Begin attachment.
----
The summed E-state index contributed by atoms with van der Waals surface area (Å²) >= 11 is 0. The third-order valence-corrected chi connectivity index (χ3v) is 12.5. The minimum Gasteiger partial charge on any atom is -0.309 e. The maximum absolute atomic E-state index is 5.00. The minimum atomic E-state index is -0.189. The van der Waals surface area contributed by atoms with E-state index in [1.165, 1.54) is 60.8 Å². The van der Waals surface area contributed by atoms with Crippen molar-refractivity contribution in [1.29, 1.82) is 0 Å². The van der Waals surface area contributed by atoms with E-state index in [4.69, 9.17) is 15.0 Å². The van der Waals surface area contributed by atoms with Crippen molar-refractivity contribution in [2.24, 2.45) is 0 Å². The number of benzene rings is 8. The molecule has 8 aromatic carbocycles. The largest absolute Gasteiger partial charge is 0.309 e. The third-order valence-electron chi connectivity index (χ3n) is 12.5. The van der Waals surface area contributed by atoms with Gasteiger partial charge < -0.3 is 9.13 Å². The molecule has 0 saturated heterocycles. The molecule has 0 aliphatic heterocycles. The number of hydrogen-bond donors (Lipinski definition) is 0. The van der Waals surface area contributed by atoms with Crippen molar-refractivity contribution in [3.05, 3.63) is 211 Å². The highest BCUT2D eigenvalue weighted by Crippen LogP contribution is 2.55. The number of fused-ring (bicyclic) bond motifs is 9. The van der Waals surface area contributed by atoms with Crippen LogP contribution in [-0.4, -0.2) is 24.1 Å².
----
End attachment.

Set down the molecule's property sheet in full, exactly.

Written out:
The summed E-state index contributed by atoms with van der Waals surface area (Å²) >= 11 is 0. The third-order valence-corrected chi connectivity index (χ3v) is 12.5. The minimum Gasteiger partial charge on any atom is -0.309 e. The maximum absolute atomic E-state index is 5.00. The minimum atomic E-state index is -0.189. The van der Waals surface area contributed by atoms with E-state index in [1.165, 1.54) is 60.8 Å². The van der Waals surface area contributed by atoms with Crippen molar-refractivity contribution in [1.29, 1.82) is 0 Å². The van der Waals surface area contributed by atoms with E-state index in [4.69, 9.17) is 15.0 Å². The van der Waals surface area contributed by atoms with Crippen molar-refractivity contribution in [2.24, 2.45) is 0 Å². The number of benzene rings is 8. The molecule has 8 aromatic carbocycles. The largest absolute Gasteiger partial charge is 0.309 e. The third-order valence-electron chi connectivity index (χ3n) is 12.5. The van der Waals surface area contributed by atoms with Gasteiger partial charge < -0.3 is 9.13 Å². The molecule has 0 saturated heterocycles. The molecule has 0 aliphatic heterocycles. The number of hydrogen-bond donors (Lipinski definition) is 0. The van der Waals surface area contributed by atoms with Crippen molar-refractivity contribution in [3.05, 3.63) is 211 Å². The highest BCUT2D eigenvalue weighted by Crippen LogP contribution is 2.55. The number of fused-ring (bicyclic) bond motifs is 9. The van der Waals surface area contributed by atoms with Crippen LogP contribution in [-0.4, -0.2) is 24.1 Å².